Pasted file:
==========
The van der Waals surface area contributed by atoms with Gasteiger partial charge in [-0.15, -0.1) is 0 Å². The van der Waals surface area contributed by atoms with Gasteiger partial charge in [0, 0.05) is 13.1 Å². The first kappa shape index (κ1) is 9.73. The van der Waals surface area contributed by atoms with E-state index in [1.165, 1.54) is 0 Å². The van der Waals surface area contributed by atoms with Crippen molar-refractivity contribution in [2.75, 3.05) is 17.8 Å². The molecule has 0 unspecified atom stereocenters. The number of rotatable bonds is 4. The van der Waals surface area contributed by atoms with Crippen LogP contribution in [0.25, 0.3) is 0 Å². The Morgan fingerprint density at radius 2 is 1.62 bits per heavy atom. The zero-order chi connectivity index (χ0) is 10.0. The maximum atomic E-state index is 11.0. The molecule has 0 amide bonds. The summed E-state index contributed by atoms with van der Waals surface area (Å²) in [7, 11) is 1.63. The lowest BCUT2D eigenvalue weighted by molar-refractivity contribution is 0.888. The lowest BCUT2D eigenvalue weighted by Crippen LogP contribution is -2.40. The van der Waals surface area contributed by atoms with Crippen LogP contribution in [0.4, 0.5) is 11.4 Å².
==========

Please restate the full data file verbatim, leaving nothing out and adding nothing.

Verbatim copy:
The van der Waals surface area contributed by atoms with Gasteiger partial charge in [-0.15, -0.1) is 0 Å². The van der Waals surface area contributed by atoms with Gasteiger partial charge in [0, 0.05) is 13.1 Å². The first kappa shape index (κ1) is 9.73. The van der Waals surface area contributed by atoms with E-state index in [1.165, 1.54) is 0 Å². The van der Waals surface area contributed by atoms with Crippen molar-refractivity contribution in [2.75, 3.05) is 17.8 Å². The molecule has 0 unspecified atom stereocenters. The number of rotatable bonds is 4. The van der Waals surface area contributed by atoms with Crippen LogP contribution in [0.25, 0.3) is 0 Å². The Morgan fingerprint density at radius 2 is 1.62 bits per heavy atom. The zero-order chi connectivity index (χ0) is 10.0. The maximum atomic E-state index is 11.0. The molecule has 0 amide bonds. The summed E-state index contributed by atoms with van der Waals surface area (Å²) in [7, 11) is 1.63. The lowest BCUT2D eigenvalue weighted by molar-refractivity contribution is 0.888. The lowest BCUT2D eigenvalue weighted by Crippen LogP contribution is -2.40. The van der Waals surface area contributed by atoms with Crippen LogP contribution in [0.4, 0.5) is 11.4 Å².